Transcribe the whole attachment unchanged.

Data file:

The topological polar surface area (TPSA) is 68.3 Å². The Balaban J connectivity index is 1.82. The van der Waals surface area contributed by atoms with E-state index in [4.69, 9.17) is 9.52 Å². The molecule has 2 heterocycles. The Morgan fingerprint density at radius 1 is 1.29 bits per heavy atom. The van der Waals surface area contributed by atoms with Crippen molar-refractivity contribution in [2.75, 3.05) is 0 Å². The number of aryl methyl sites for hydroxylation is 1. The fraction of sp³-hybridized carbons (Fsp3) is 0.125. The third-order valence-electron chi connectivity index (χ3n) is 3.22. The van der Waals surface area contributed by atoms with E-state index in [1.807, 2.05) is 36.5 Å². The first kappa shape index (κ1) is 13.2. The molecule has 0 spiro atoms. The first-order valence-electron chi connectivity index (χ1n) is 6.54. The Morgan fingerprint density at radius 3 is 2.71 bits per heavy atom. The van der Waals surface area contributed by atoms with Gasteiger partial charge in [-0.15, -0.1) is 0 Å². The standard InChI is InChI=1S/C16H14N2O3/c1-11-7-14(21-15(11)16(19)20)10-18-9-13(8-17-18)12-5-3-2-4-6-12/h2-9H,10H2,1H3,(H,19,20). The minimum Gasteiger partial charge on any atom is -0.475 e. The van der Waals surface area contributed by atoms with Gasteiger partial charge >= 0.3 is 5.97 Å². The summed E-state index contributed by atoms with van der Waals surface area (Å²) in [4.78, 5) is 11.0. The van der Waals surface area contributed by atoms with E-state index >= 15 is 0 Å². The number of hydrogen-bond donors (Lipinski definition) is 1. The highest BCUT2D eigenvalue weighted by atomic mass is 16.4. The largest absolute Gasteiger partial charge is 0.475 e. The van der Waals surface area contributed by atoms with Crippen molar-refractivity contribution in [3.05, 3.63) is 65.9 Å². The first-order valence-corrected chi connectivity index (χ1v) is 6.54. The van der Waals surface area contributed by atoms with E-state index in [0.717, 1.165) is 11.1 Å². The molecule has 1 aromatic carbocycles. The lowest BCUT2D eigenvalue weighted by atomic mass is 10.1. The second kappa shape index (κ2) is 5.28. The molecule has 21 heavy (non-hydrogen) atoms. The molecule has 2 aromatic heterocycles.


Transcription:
The topological polar surface area (TPSA) is 68.3 Å². The Balaban J connectivity index is 1.82. The van der Waals surface area contributed by atoms with E-state index in [4.69, 9.17) is 9.52 Å². The molecule has 2 heterocycles. The Morgan fingerprint density at radius 1 is 1.29 bits per heavy atom. The van der Waals surface area contributed by atoms with Crippen molar-refractivity contribution in [2.75, 3.05) is 0 Å². The number of aryl methyl sites for hydroxylation is 1. The fraction of sp³-hybridized carbons (Fsp3) is 0.125. The third-order valence-electron chi connectivity index (χ3n) is 3.22. The van der Waals surface area contributed by atoms with E-state index in [1.807, 2.05) is 36.5 Å². The first kappa shape index (κ1) is 13.2. The molecule has 0 spiro atoms. The first-order valence-electron chi connectivity index (χ1n) is 6.54. The Morgan fingerprint density at radius 3 is 2.71 bits per heavy atom. The van der Waals surface area contributed by atoms with Gasteiger partial charge in [-0.15, -0.1) is 0 Å². The standard InChI is InChI=1S/C16H14N2O3/c1-11-7-14(21-15(11)16(19)20)10-18-9-13(8-17-18)12-5-3-2-4-6-12/h2-9H,10H2,1H3,(H,19,20). The minimum Gasteiger partial charge on any atom is -0.475 e. The van der Waals surface area contributed by atoms with Gasteiger partial charge >= 0.3 is 5.97 Å². The summed E-state index contributed by atoms with van der Waals surface area (Å²) in [4.78, 5) is 11.0. The van der Waals surface area contributed by atoms with E-state index >= 15 is 0 Å². The number of hydrogen-bond donors (Lipinski definition) is 1. The highest BCUT2D eigenvalue weighted by atomic mass is 16.4. The largest absolute Gasteiger partial charge is 0.475 e. The van der Waals surface area contributed by atoms with Crippen molar-refractivity contribution in [3.05, 3.63) is 65.9 Å². The first-order valence-corrected chi connectivity index (χ1v) is 6.54. The van der Waals surface area contributed by atoms with E-state index in [0.717, 1.165) is 11.1 Å². The molecule has 1 aromatic carbocycles. The lowest BCUT2D eigenvalue weighted by atomic mass is 10.1. The second kappa shape index (κ2) is 5.28. The molecule has 21 heavy (non-hydrogen) atoms. The molecule has 2 aromatic heterocycles.